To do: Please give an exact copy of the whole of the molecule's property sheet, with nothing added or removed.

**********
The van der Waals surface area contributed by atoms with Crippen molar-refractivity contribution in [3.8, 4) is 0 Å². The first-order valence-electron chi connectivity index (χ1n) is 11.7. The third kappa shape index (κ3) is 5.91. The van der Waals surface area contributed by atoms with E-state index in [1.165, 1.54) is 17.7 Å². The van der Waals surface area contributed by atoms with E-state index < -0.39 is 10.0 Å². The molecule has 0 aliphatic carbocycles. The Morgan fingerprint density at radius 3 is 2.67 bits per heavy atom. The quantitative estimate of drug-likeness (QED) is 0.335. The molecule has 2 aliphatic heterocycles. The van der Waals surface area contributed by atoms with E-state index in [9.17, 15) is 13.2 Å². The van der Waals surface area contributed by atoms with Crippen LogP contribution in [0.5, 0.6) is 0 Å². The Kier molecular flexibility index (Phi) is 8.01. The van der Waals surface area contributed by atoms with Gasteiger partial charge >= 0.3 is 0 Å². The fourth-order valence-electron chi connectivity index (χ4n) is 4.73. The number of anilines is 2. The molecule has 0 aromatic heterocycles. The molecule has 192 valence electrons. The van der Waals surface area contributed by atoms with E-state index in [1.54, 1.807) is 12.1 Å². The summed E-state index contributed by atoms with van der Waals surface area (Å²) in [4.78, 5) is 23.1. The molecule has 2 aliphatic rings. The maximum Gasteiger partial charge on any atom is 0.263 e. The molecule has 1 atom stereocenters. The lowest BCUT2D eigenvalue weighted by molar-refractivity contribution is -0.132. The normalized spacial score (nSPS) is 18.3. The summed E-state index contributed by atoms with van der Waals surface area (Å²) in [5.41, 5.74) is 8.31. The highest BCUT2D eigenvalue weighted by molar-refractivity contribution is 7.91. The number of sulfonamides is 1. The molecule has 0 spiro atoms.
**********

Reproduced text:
The van der Waals surface area contributed by atoms with Crippen molar-refractivity contribution in [3.8, 4) is 0 Å². The first-order valence-electron chi connectivity index (χ1n) is 11.7. The third kappa shape index (κ3) is 5.91. The van der Waals surface area contributed by atoms with E-state index in [1.165, 1.54) is 17.7 Å². The van der Waals surface area contributed by atoms with E-state index < -0.39 is 10.0 Å². The molecule has 0 aliphatic carbocycles. The Morgan fingerprint density at radius 3 is 2.67 bits per heavy atom. The quantitative estimate of drug-likeness (QED) is 0.335. The molecule has 2 aliphatic heterocycles. The van der Waals surface area contributed by atoms with E-state index in [9.17, 15) is 13.2 Å². The van der Waals surface area contributed by atoms with Crippen LogP contribution in [0.5, 0.6) is 0 Å². The Kier molecular flexibility index (Phi) is 8.01. The van der Waals surface area contributed by atoms with Gasteiger partial charge >= 0.3 is 0 Å². The fourth-order valence-electron chi connectivity index (χ4n) is 4.73. The number of anilines is 2. The molecule has 0 aromatic heterocycles. The molecule has 192 valence electrons. The van der Waals surface area contributed by atoms with E-state index in [1.54, 1.807) is 12.1 Å². The summed E-state index contributed by atoms with van der Waals surface area (Å²) in [4.78, 5) is 23.1. The molecule has 2 aliphatic rings. The maximum Gasteiger partial charge on any atom is 0.263 e. The molecule has 1 atom stereocenters. The lowest BCUT2D eigenvalue weighted by molar-refractivity contribution is -0.132. The normalized spacial score (nSPS) is 18.3. The summed E-state index contributed by atoms with van der Waals surface area (Å²) in [5.41, 5.74) is 8.31. The highest BCUT2D eigenvalue weighted by molar-refractivity contribution is 7.91. The number of sulfonamides is 1. The molecule has 0 spiro atoms.